Terra d’Oro Winery
For more than 150 years, fortune seekers have been lured to California’s rugged Sierra Foothills. Though they once came for the gold, these days they come for the wine—Terra d’Oro, to be more specific. Handcrafted from some of Amador County’s most historic vineyards, Terra d’Oro wines are rich indeed, full of the character and intensity that perfectly captures the essence of this "Land of Gold."
Terra d’Oro is two miles up Shenandoah School Road on the right side.
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By 1920 most of the gold mines had closed and Prohibition laws compelled wineries to shut their doors. This region was revived in 1970, when a young winemaker named Cary Gott and his father-in-law, Walter Field, established Montevina Winery. As the first new post-Prohibition winery in the Sierra Foothills, Montevina helped to return both Amador County and Zinfandel to the attention of fine wine aficionados everywhere and to remake the Sierra Nevada foothills as one of the best wine regions around.
Practices & Techniques
Amador County has been the home to superior Zinfandel for over a century. Zinfandel came to Amador County in the wagons of Italian immigrants during the California Gold Rush. The Mother Lode was rich with gold and teeming with thirsty pioneers. After the boom, Amador’s population numbers collapsed like an old mine shaft and many of Amador’s Zinfandel vineyards were replaced with prune and walnut orchards. Luckily, there was enough demand for Zinfandel that some of the original vineyards remain today.
Today, Terra d’Oro winery utilizes sustainable farming practices and Integrated Pest Management (IPM) in much of our 400 acres of vineyards. The vines are rooted in shallow topsoil above rocky granite hardpan on a series of gentle slopes between 1,300 and 1,600 feet in elevation. Hot summer days and cool nights ensure that our grapes achieve full ripeness and maximum concentration of flavors. For over three decades, Terra d’Oro has been a pioneer in the development of superior Zinfandel.
More recently the winery has played a pivotal role in the exploration of cloning, with small blocks of vineyards planted to ten different Zinfandel clones. Our efforts have led to a partnership the University of California Extention program, as well as the Amador County Vitner’s Association, and the combined research is yielding new and unprecedented results in the world of Zinfandel…Zinfandel is our focus and our passion.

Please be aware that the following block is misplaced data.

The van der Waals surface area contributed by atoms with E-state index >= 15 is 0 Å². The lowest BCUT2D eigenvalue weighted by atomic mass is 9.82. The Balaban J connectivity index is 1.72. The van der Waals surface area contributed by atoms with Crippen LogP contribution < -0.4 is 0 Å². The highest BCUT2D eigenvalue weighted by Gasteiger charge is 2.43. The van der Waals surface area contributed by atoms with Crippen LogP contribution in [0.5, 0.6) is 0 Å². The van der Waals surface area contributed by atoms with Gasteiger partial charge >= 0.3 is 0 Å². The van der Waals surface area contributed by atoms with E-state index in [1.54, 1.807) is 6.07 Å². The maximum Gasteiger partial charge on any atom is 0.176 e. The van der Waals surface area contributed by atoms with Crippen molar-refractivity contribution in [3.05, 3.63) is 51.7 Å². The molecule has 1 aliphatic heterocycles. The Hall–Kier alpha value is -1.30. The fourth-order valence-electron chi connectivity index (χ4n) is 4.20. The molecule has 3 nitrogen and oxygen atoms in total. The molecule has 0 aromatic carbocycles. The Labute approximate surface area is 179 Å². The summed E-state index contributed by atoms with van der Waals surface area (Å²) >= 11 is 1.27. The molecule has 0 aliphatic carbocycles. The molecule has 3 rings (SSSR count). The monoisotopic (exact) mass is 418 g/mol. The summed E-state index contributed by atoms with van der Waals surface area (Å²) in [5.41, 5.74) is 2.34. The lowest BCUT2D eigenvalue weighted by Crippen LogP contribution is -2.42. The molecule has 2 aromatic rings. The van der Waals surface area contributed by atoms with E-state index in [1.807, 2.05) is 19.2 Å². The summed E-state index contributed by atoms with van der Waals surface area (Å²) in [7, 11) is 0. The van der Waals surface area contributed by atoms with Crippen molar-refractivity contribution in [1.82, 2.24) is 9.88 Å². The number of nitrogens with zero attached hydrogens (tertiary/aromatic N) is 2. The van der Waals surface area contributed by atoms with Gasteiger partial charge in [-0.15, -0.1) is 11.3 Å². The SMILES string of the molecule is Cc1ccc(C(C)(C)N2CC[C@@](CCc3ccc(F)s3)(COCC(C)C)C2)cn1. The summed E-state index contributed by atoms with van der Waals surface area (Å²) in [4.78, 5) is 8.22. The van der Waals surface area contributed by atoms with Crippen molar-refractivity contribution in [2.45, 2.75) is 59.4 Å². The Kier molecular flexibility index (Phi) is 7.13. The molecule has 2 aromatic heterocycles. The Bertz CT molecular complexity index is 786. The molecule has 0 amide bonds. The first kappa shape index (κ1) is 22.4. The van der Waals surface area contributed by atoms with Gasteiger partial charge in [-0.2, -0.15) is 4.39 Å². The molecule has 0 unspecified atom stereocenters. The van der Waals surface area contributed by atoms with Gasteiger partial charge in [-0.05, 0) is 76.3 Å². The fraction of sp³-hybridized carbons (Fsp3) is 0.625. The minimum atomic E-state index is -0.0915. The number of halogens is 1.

Estate Vineyards / AVA
Planted in 1977---3.68 Acres---100% Sustainable
Vineyard Notes: The Vineyard, in its entirety, was grafted over to Zinfandel in 1994 on the susceptible rootstock AxR. It is the only Zin vineyard owned that is bilateral cordon trained and used for red wine production. The vineyard is surrounded by mature Valley Oaks with deep roots that monopolize the water supply, thus making it necessary to harvest the outer vines first and continue in a doughnut pattern.
Clonal Information: The vineyard is planted in what is called the “Heritage” clone, which produces fruit with very unique characteristics. Unlike traditional Zinfandel, these clusters are very loose with round berries, allowing the grapes to ripen in a much more uniform manner. The Heritage clone also produces wines with exceptionally soft, lush structure that is more characteristic of a Sonoma Valley Zinfandel than an Amador County wine.
Soil Notes: Receiving a pronounced southwest sun exposure, the soil is unique for Amador County. It is much more alluvial in nature than our other vineyards. It lacks the signature red hue that is traditionally a result of large iron components, typical of Amador soil.
Planted in 1881----Approximately 23 Acres
Vineyard Notes: The Deaver Vineyard has a horseshoe-shaped ridge that runs though the vineyard, with a swale in the middle of that horseshow. That swale produces a crop that is harvested separately due to the soil depth yielding different complexities in the fruit. The wines are al head trained which has been most effective with Zinfandel because it gives the fruit excellent sun exposure.
Clonal Information: This vineyard is one of the original plantings in Amador County and the vines have served as the parent cuttings for a majority of other vineyards in the region. The Deaver acreage is iconic when discussing Amador Zinfandel, as it continues to produce rich fruit with amazing concentration, character and Shenandoah spice.
Soil Notes: The soil on the ridge of this field is very shallow and rocky, with lots of clay in it and a large iron component, which is a characteristic of many Shenandoah Valley vineyards.